Assault on Hodeida

Summary: Two full weeks into the attack, the more pessimistic scenarios are looking increasingly likely; President Hadi’s relations with the UAE improve after a meeting with MBZ; other important developments go unnoticed.

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5 thoughts on “Assault on Hodeida”

  1. It’s interesting that a June 28 report https://www.thenational.ae/world/mena/un-envoy-hopes-hodeidah-agreement-can-be-precursor-to-peace-in-yemen-1.744970 in the Abu Dhabi-based the National refers to action on Wednesday south of Hodeida by “Yemeni forces”, though it goes on to refer to a Wam report of action by “coalition-backed forces”. There is also reference to action in Hadhramaut by the Barasheed Brigade – that’s a Yemeni (Hadhrami) name originally but could also be Saudi or UAE. All this suggests to me that even a top Abu Dhabi newspaper doesn’t know the answer.

  2. Saudi opposition and also Kuwaiti sources (Kuwait is a belligerent as well as a mediator) report that mercenaries come to fight in Yemen from various countries including Nepal, Colombia and the USA. Erik Prince (reportedly nicknamed “Rommel”) supervises all of the mercenary activity and he reports directly to MBZ (“Alexander the Great”). After arriving in the UAE the mercs are reportedly being sent to the Negev desert in Israel for 3-4 weeks training by Israeli forces before going to Yemen. There are no Saudi soldiers fighting on the frontline inside Yemen. Colombians get $500 a month.
    I have also heard stories from Saudi opposition sources that Israel is testing new weapons in Yemen, cluster bombs, phosphorous-based weapons and drones. They are said to be transported to the front by the Saudi military and to be deployed by Saudi and UAE planes.
    When MBZ met Putin at the end of May he is said to have asked him to persuade the Huthis to allow the Emiratis and Saudis to claim at least a “media victory”. Putin had the Russian ambassador speak to Muhammad Ali Al Huthi but he refused.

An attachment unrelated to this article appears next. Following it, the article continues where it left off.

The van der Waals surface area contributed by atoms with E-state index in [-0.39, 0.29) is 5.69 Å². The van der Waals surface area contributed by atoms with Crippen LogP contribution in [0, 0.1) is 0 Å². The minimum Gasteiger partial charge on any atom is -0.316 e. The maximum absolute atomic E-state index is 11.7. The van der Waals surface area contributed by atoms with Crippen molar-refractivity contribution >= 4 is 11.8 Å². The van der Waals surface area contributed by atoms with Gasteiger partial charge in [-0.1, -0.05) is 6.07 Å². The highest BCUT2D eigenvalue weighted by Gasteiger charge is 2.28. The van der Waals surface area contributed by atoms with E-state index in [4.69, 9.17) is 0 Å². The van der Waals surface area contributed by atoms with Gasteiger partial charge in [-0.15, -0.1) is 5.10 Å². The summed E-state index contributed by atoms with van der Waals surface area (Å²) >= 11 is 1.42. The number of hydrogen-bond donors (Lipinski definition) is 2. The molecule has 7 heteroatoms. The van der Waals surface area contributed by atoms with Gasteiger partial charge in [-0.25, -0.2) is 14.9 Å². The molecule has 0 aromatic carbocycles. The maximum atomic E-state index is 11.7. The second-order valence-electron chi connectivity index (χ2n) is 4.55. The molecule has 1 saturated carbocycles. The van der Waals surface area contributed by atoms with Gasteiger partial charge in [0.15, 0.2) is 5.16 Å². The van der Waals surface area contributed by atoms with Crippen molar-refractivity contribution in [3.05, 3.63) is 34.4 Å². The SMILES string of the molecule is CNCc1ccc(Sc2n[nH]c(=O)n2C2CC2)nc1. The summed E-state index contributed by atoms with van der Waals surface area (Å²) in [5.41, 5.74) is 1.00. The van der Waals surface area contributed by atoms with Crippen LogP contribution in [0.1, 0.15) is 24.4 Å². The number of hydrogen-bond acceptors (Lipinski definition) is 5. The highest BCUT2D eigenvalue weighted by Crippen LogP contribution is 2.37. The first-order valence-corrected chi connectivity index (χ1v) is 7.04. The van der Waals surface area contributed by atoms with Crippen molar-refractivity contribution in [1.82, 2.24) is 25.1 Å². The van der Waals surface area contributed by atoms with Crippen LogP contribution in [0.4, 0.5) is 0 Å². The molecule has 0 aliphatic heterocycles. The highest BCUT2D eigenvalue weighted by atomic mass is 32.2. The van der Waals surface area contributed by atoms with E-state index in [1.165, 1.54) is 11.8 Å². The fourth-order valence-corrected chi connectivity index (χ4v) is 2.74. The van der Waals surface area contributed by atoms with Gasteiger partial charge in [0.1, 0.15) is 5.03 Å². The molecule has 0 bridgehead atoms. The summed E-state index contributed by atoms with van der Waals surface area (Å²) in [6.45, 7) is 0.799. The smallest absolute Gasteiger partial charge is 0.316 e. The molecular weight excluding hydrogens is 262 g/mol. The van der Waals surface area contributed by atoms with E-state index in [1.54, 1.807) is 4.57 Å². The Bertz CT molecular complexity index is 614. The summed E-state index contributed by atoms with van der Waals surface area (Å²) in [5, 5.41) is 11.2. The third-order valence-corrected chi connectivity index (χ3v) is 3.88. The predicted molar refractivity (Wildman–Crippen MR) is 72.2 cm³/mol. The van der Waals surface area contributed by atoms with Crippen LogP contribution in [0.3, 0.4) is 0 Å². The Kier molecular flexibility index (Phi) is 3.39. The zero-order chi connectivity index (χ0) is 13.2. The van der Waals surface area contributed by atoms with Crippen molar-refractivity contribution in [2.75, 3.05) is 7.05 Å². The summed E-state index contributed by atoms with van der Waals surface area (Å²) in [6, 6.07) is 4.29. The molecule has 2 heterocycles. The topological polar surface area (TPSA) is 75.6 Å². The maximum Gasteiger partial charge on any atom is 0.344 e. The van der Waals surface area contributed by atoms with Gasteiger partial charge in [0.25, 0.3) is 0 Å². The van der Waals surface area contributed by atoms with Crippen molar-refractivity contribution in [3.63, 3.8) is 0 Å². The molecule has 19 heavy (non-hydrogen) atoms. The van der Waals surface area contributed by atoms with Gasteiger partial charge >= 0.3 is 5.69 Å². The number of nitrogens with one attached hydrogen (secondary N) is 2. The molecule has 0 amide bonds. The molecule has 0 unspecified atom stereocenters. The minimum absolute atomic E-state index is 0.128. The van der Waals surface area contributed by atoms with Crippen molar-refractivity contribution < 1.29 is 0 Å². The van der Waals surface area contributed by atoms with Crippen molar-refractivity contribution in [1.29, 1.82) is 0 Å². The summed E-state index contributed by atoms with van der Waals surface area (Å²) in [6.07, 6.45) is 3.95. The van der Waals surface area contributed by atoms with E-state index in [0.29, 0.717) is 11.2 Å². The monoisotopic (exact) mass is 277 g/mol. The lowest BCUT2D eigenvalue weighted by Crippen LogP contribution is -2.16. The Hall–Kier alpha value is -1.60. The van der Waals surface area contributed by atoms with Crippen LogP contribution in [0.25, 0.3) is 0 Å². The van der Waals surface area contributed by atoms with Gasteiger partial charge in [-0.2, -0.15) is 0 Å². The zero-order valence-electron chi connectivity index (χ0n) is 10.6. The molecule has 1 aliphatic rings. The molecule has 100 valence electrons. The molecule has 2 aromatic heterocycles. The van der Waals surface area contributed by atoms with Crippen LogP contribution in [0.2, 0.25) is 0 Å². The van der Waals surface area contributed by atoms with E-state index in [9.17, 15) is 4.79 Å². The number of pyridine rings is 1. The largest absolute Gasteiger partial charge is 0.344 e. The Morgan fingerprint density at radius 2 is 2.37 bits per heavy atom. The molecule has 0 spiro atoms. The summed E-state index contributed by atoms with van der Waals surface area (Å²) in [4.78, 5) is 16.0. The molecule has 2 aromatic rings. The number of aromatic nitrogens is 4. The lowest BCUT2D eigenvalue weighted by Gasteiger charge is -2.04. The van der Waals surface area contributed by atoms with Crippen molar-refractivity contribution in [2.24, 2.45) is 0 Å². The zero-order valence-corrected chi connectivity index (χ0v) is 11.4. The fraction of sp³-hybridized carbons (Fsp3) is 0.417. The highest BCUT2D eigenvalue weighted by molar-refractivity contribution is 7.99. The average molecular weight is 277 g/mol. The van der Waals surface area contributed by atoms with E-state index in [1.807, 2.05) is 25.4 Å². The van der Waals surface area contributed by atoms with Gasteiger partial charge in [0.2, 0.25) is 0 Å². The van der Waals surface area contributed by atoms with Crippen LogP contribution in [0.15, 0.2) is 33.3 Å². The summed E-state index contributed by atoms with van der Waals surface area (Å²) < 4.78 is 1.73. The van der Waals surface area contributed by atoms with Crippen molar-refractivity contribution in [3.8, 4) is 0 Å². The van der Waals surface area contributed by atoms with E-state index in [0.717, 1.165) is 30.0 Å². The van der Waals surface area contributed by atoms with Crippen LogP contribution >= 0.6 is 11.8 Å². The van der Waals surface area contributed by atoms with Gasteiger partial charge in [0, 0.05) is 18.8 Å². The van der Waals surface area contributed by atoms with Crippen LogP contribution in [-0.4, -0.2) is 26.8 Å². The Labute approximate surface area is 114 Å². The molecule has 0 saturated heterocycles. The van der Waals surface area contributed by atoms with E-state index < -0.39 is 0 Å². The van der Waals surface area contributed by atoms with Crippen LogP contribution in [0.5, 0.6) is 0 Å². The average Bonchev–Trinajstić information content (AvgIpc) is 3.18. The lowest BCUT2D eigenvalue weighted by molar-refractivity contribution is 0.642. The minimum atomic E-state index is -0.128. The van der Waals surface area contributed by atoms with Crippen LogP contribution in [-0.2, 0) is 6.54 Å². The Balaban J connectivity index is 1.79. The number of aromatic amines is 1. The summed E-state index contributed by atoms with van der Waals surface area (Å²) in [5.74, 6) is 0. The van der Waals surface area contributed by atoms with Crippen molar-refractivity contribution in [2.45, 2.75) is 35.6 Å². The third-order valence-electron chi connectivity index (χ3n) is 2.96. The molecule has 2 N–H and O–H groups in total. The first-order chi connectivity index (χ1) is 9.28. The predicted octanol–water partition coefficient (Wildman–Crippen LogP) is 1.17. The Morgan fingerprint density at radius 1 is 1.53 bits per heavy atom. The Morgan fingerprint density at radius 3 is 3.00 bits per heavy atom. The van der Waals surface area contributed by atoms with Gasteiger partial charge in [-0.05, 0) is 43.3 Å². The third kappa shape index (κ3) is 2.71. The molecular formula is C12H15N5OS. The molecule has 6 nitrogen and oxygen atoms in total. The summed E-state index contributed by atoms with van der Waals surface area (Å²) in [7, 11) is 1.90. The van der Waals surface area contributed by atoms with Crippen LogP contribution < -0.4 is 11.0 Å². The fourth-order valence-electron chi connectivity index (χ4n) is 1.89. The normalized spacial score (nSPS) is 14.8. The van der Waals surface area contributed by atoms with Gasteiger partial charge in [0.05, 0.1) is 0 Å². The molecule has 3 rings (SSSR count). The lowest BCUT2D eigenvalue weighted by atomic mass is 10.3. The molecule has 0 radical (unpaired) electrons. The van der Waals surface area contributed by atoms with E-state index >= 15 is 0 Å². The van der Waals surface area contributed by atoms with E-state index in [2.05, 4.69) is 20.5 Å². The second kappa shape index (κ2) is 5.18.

Qatar is rumoured now to be supporting the Huthis and to have already purchased the S400 missile defence system, although this was denied on Al Jazeera recently by the Qatari Foreign Minister.
    See this 20 June article for more on UAE mercenaries in Yemen – https://www.alaraby.co.uk/english/comment/2018/6/20/the-uae-in-yemen-with-help-from-its-mercs

  3. 1 Amaliqa forces: one element of the ‘resistance’ are southern salafis i.e. all Yemenis, whose commitment to the cause may be questionable insofar as this movement, associated with the STC [Southern Transitional Council] until recently claimed that ‘liberating the north was not their business’ but they are now participating actively and ‘obeying’ UAE instructions. The STC leader Al Zubaidi has recently visited the front.
    2. Tareq Saleh’s ‘Guards of the Republic’, a conglomerate of Saleh loyalists, from the various former Saleh elite forces, Republican Guards, Special Forces, Central Security etc…. all Yemenis, mostly from the central highlands
    3. The Tihama resistance, local Tihamis, mostly Zaraniq tribe, trained by the UAE for the last two years.
    4. UAE forces are mainly the Sudanese troops, recently confirmed to stay. They probably number at least 1000, there are said to be overall more than 3000 in Yemen, but some are with the UAE here and others are with Saudis on the border.